A few months ago, Dr. Paul Dyer came to us with an idea for a site to help promote and educate users on his Sacred Path, Joyful Journey process. After some initial discovery, it was decided we’d start with a relatively straightforward WordPress blog site. This site would allow Paul to share thoughts, ideas and resources while encouraging discussion from the user community.
Since that time the site has evolved into a comprehensive resource for people to find true meaning and happiness in their lives, and Caxiam Group’s relationship with Paul has evolved into that of a true friend to the team. We are grateful for the opportunity to work with Paul, and are proud to present some of the results of our relationship.
It was important for us to create a design that matched Paul’s message. We shot for a look that was calm, light and uplifting, while at the same time remaining clean and easy to navigate. Here are a few screenshots of some key areas:
Paul’s Home Page acts as a portal directing new and existing visitors
to the areas they are looking for.
The “What Is It?” page sums up the purpose of the site to new visitors.
We created a custom Flash assessment to help new visitors determine
where they are in the Sacred Path, Joyful Journey process.
Working on Dr. Paul Dyer’s site has presented some unique challenges that motivated us to learn the inner workings of WordPress’s API. Much of the site is driven on custom programming elements that we feel really stretch the capabilities of WordPress as a CMS platform. Here are a couple examples:
In addition to a custom, tabloid-style layout, custom queries were relied up heavily
to pull supporting content in from other areas of the site.
Paul offers tools to help users along with their Sacred Path, Joyful Journey process. These tools are categorized under one of the three stages of the process, then further categorized by type of tool. Each type is marked by an icon, offering users a clear visual indicator.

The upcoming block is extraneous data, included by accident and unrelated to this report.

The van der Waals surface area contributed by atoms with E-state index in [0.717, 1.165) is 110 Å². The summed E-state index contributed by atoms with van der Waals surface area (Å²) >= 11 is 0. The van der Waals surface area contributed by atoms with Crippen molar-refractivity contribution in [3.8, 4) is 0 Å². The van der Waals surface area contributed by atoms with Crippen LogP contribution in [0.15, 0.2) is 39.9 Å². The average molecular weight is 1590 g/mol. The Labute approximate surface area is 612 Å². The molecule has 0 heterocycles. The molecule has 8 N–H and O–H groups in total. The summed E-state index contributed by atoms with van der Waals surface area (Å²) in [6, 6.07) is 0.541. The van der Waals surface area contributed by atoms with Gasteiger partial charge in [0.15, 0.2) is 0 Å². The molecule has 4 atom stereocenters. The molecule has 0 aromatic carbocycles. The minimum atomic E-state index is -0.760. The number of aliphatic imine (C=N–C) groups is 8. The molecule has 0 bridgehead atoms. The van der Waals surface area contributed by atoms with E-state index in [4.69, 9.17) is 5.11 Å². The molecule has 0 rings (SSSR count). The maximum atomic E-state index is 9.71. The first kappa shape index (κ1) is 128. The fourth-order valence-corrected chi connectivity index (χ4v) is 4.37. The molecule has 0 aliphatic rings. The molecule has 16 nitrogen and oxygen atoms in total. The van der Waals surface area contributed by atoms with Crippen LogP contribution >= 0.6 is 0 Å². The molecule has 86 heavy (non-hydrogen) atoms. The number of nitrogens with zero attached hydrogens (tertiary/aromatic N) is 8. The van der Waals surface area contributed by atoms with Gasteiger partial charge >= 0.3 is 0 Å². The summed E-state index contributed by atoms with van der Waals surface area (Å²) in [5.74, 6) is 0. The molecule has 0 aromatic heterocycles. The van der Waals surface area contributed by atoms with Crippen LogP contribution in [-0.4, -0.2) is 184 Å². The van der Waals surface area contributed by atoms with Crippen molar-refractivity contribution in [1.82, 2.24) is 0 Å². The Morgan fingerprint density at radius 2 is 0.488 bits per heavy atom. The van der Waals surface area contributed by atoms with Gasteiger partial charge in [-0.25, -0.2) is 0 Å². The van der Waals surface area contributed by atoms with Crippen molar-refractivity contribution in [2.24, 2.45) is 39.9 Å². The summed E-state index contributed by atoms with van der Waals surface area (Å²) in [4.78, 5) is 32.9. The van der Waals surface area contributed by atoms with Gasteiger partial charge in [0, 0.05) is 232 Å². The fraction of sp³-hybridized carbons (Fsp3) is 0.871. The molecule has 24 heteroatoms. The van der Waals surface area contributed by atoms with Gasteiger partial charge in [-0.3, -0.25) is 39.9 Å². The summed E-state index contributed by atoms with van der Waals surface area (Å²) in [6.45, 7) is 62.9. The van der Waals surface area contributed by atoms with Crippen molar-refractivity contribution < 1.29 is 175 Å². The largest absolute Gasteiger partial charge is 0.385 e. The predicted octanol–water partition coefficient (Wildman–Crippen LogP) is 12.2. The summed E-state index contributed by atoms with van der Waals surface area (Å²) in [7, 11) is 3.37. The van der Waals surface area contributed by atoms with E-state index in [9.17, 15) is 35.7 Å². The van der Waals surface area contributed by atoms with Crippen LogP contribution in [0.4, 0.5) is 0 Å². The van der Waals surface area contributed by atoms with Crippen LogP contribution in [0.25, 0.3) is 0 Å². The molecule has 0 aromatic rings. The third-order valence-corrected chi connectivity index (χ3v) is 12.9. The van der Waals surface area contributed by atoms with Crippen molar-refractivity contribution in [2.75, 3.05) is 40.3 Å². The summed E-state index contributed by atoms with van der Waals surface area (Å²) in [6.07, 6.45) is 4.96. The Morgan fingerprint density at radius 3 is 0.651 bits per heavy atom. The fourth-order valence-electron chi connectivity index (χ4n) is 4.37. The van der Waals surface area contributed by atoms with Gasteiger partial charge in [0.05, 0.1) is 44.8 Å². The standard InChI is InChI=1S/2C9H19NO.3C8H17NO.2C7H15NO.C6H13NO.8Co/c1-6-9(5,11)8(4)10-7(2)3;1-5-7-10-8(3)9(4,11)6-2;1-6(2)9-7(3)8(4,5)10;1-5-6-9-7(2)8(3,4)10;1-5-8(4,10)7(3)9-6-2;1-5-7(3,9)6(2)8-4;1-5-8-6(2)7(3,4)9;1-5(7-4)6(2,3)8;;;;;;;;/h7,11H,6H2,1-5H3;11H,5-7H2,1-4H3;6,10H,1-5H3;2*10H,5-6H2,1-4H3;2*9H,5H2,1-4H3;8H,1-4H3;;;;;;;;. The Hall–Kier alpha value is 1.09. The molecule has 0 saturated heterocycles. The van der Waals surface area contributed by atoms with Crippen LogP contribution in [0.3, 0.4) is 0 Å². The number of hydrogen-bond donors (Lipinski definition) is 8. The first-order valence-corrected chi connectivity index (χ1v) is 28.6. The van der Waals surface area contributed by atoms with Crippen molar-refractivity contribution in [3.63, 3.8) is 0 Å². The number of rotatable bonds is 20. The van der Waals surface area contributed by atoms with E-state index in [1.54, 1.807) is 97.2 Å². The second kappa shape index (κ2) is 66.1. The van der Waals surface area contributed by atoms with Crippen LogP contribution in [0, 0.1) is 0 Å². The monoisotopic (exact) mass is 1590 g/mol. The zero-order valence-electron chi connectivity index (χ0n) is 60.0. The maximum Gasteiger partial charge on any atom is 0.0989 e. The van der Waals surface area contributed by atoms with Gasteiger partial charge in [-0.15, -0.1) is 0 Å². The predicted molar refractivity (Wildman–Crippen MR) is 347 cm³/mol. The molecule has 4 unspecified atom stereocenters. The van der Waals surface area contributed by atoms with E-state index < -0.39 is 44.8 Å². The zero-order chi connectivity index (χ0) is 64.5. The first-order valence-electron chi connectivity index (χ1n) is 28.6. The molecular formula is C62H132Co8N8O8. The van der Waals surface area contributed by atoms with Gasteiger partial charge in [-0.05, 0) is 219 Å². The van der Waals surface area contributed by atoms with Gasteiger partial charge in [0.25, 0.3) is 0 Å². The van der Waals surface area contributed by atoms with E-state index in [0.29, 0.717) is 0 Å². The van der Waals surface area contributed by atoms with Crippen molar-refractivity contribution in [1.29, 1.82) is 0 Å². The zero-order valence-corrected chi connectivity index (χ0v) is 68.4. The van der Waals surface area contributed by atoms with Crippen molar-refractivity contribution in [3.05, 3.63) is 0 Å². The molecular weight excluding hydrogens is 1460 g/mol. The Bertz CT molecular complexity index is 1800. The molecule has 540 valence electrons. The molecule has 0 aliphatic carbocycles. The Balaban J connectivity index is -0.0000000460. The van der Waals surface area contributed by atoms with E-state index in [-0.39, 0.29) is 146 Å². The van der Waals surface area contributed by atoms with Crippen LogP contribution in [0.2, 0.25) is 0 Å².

As the project evolved, it was clear that in order for WordPress to continue to be an effective solution, we needed to expand the capabilities of the platform – content no longer fell into the simple post vs. page model. In this regard, the More Fields plugin has been vital. Here’s how we were able to leverage it:
Custom Post Types
More Fields allowed us to create additional categories to organize content. No need to wade through hundreds of posts – Paul’s content is neatly separated into a set a several categories:
Custom Content Boxes and Fields
WordPress’s support for custom fields is a nice addition, but it’s out-of-the-box interface tends to be unwieldy and unintuitive for client use. More Fields allowed us to present custom fields in a clean interface with professional-looking fields that could be logically grouped into collapsible boxes. Additionally, it allowed us to hide WordPress elements Paul didn’t need to use, keeping things uncluttered and relevant:
To top things of, we also made use of the Admin Menu Editor plugin to more logically rearrange and organize the WordPress admin links.
It has been announced that WordPress 3.0 will offer support for custom post types out of the box, so we look forward to trying it out and seeing how the two solutions compare.